Presentation on theme: "Another World By Grayson Mattingly Copyright 2011."— Presentation transcript:
Another World By Grayson Mattingly Copyright 2011
Another World By Grayson Mattingly Growing up one of my fondest memories was going to visit Grandma and Grandpa on the Northern Neck. My grandfather died when I was young, about 6 years old, but my grandmother lived on into her nineties so I was able to enjoy her for a long time. What I have done here is put together a collection of paintings and drawings that provide a look back at those early years when the old Prentice Creek house was standing. In some cases, I have done the art work from old photographs; in other cases, just from memory.
This is my grandmother, Ethel Grayson Hall (called Etta), and my grandfather, William Broun Carter (called Captain Broun which was pronounced Brown).
They lived in a house located on Prentice Creek on the Northern Neck of Virginia. This is a picture of the mouth of Dividing Creek. Prentice Creek branches off of Dividing Creek just above where it empties into the Chesapeake Bay.
This is their house painted many years after it had been deserted and Grandfather had passed away. This is the house where my mother was born and raised. Once widowed, Grandma lived in my aunts house that was nearby.
Etta and Captain Broun had four children: two boys, Linwood and Bill, and two girls, Daisy and Elsie. Elsie was my mother. Three of the children are shown here at the well pump..
Captain Broun was a waterman and had numerous boats that he kept tied up at the dock at the Prentice Creek house. The house was about two miles from the Chesapeake Bay.
The life of a waterman is not easy. My grandfather had several pound net traps and hired men to help him fish them – in all types of weather.
Once the net was fished, a lantern would be placed on one of the poles to keep boats from running into the trap in the night.
Grandfather also caught crabs and oysters. Here we see him with his helper steaming hard-shell crabs in his steamer that was located next to his oyster house on Prentice Creek.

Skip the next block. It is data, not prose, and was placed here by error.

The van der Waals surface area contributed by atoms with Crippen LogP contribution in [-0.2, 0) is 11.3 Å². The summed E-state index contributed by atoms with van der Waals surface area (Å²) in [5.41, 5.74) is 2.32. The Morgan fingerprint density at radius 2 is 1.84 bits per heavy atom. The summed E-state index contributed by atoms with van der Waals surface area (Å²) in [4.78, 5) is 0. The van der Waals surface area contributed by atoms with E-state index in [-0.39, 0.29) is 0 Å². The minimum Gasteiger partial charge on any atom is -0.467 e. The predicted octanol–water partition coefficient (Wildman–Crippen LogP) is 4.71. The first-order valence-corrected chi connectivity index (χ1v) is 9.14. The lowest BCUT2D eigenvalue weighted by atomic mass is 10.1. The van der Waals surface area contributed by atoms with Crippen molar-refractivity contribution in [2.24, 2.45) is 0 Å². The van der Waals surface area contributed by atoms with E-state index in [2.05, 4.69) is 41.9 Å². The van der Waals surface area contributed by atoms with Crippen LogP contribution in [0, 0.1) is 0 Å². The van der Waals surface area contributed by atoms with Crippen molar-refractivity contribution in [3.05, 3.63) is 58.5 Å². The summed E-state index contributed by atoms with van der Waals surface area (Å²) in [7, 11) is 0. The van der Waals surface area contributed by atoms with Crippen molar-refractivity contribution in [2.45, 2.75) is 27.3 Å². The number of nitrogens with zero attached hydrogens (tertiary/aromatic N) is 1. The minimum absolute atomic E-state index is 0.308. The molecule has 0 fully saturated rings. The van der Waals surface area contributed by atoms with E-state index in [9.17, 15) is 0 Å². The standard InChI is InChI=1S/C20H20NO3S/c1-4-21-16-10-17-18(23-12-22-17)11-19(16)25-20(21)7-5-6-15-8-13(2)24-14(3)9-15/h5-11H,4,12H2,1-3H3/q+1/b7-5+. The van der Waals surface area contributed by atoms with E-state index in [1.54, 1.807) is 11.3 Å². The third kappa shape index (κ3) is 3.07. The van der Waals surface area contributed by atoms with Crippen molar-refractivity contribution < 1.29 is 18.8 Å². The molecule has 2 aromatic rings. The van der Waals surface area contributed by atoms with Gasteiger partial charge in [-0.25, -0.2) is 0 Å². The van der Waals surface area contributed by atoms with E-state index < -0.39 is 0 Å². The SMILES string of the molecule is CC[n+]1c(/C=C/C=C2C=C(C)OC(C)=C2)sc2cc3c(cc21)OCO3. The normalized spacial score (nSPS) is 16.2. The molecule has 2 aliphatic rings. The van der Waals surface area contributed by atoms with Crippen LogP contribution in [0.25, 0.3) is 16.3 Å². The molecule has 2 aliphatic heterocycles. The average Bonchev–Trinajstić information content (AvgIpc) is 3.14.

Although still young when Grandma and Grandpa lived in the Prentice Creek house, I can remember Grandma cooking at the wood stove. Her fried chicken and apple turnovers were delicious!
I would sleep in one of the upstairs bedrooms that overlooked the meat house. Since there were no indoor bathrooms, I had a chamber pot I used and emptied every morning in the outhouse.
Grandfather was also licensed to operate vessels carrying passengers. Here we see one of the party boats -- popular at the time -- tied up at the Prentice Creek house.
My grandparents also had a large farm they operated. They had cows, chickens, and hogs. They also raised corn and tomatoes. Here we see the corn house that was used to store corn.
This This was the meat house where Grandpa stored the slaughtered hogs.
This is the Steamboat Piankatank approaching Ditchley Wharf that was located about 1.5 miles from the Prentice Creek house. My future father would take the Piankatank from Baltimore to visit my future mother. Grandfather would pick him up at the wharf. The steamboats were the lifeline to the Northern Neck up into the late 30s.
This is the White Stone Pavilion located in White Stone, Virginia about 10 miles from the Prentice Creek house. It was the place to go for dancing, swimming, and just having a good time.
And so was the life for Etta and Broun Carters family -- as well as many others who lived on the Northern Neck of Virginia into the early 1950s. Today the steamboats are gone, folks have running water in their homes, and White Stone Pavilion has vanished, as have most of the watermen. But it was a time that I was fortunate to glimpse through young eyes and now can fondly recall in my old age. It was, without a doubt, a world far different than the one in which we live in today.